How NOT to do Telemarketing



This week I made the rather monumental step of moving into new offices, having started and run the business from a home office for the last two years.   The positives are currently far outweighing the negatives but, one of those negatives I’d perhaps not allowed for, as a moved business is the amount of Telemarketing calls I’m receiving, mainly from utilities companies.

Now, as someone that spends the vast majority of their working life on the phone I’ve no objection to people calling me but it has become apparent how bad the standard of calls from the average telemarketer is and, how, despite the fact that I tend to take much of our approach and success for granted, we’re actually pretty blummin good at this.

I’ve written before about some of the pointers for delivering Telemarketing or sales calls successfully so now, after 4 days of receiving some appalling calls would like to share how to do it badly:

1 – Don’t bother doing any research – pretty much every call I’ve had this week has been from companies offering utilities services – namely gas and electricity.  A little bit of research would have shown that the building I’m in is a serviced office.  20 seconds on google could have given you this information and saved both you and I some valuable time.   This also applies to ensuring you’re talking to the right person in the right position and, if you don’t know, treat the call as an enquiry/information gathering exercise

2 – Ask the prospect how they are – I’m busy, I’ve just had my day interrupted by a sales call, if you truly want an answer to the question “how are you today” the answer is most likely to be “rather annoyed, I’m busy and you’ve just called me up trying to sell me something I don’t want/need”.  Gone is the time when this works.  This leads us very nicely onto point 3

3 – Don’t get to the point – the second you called, the overriding thought in my head is “what does this person want” so, by asking how I am, umming and arring, seeming unwilling to actually tell me what the benefit is to me of continuing the conversation, again you’re wasting yours and my time.  Get to the point, tell me what the benefit is of that point and if it’s useful to me, we’ll carry on talking, if not, you can call someone else who might be interested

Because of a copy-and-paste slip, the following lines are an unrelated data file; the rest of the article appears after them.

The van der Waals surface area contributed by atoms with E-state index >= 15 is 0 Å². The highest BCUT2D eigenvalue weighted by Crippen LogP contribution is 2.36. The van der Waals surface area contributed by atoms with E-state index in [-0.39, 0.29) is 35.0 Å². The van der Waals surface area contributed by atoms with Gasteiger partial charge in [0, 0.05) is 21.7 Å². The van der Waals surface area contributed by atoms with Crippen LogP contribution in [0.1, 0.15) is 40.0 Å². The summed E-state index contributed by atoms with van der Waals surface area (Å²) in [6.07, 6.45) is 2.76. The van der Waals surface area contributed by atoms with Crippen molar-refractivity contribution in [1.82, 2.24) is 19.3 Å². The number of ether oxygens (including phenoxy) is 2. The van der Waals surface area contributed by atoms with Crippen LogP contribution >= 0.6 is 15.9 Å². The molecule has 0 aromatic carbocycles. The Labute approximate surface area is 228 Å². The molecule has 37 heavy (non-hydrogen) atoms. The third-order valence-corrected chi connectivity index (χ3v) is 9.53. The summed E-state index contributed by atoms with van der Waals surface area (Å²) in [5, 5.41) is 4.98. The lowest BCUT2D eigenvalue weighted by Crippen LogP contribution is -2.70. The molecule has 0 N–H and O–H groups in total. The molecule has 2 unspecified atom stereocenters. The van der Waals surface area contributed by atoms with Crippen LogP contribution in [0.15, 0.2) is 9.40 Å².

4 – Tell me how amazing you are – if you’re really determined on carrying out sales/marketing calls badly, way before you’ve established my need or whether I’ll potentially be interested, rattle through as many benefits of your product/service as soon as you can in the conversation in the hope that one of them will hit the spot and result in a sale.    You don’t know who I am, what I do or what my pain points are so why do I want to hear everything about your offering?  Answer – I don’t!

5 – Really obviously read from a script.   I appreciate that many large call centre operations will have automated systems to help them maximise the impact of their offering whilst reducing the need for training/development but if it doesn’t sound as if you know what you’re talking about, why on earth am I going to buy from you.  I know this is probably the 50th call you’ve made today and that you’ve had to say the same thing to the previous 49 people but, for heavens sake, put some personality into it.  Learn your script to the point where it sounds natural, mix it up a bit, tailor your introduction but, above all, sound like someone I’d like to talk to

Other than that, I’m happy for you to call me, just be good at it!



Dan Smith 
Inspired Business Development
Unit K9 Cradley Enterprise Centre
Maypole Fields
B63 2QB
T:01384 566 078


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